In less than two weeks, the NFL season opener kicks-off and the physicians at Rothman Institute are busy preparing the Philadelphia Eagles for the new season: helping players recover from multiple injuries including one hairline rib fracture and ACL, hamstring, and quadriceps injuries. Additionally, this past month, the US Woman’s Gymnastics Team, also cared for by the Rothman Institute, took home the gold medal at the Rio Olympics. Beyond being a leader in sports medicine, physicians at Rothman Institute are leaders in orthopedics clinical research and innovators in advanced modalities—no small feat considering orthopedics is a competitive and inventive field. One article describes new, trans-disciplinary work published in orthopedics this July, covering diverse and exciting topics including: bariatric patient care, use of magnetic resonance imaging to predict postoperative injury, opioid addiction risks in adolescent athletes, and progress towards lab-grown cartilage for patients with hip injuries (to name a few). As SKMC students, we are extremely fortunate to have the chance to learn from the internationally recognized Rothman Institute.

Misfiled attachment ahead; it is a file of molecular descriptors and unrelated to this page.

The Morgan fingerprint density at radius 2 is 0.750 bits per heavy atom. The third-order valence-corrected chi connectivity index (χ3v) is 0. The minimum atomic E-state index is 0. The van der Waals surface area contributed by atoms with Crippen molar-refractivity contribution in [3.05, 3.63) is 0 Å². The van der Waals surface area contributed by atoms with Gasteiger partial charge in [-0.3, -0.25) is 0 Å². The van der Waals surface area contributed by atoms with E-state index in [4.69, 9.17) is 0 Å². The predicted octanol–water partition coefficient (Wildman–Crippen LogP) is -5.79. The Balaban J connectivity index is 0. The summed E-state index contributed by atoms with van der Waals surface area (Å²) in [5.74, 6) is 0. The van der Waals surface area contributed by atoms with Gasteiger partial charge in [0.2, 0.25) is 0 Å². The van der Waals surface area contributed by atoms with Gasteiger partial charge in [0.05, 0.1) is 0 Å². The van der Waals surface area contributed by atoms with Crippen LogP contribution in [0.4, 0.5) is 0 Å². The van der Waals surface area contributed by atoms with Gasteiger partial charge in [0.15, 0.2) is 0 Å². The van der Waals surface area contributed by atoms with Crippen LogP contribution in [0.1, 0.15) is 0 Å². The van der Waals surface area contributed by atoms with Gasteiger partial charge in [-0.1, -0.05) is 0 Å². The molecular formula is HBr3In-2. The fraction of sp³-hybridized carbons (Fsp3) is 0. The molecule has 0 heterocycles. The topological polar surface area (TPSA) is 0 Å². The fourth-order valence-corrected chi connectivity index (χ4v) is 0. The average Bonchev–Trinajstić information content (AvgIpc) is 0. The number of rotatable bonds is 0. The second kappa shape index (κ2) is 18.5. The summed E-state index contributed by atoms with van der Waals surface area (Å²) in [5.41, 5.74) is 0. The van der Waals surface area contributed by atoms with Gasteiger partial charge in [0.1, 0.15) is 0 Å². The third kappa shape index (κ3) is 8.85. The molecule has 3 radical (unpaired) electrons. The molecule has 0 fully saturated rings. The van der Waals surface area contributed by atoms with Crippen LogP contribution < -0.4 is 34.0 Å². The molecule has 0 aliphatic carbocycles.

The leader of this orthopedics powerhouse, Dr. Alex Vaccaro, is speaking this Tuesday at 5:00 p.m. in Forderer Auditorium (snacks will be provided)! Dr. Vaccaro will discuss the foundational strategies and skills that it takes to run an accomplished practice as a physician leader. He is extremely successful inside and outside of the operating room, having authored over 500 peer-reviewed articles, served as President of the American Spinal Injury Association, and led the largest orthopedic center in Philadelphia since 2014. The Rothman Institute is consistently ranked as the finest orthopedic practice in the Delaware Valley. Come to this event and learn about being a physician leader, running a practice, and the intersection of clinical medicine, research, and business!
Article: July 2016 Briefing- Orthopedics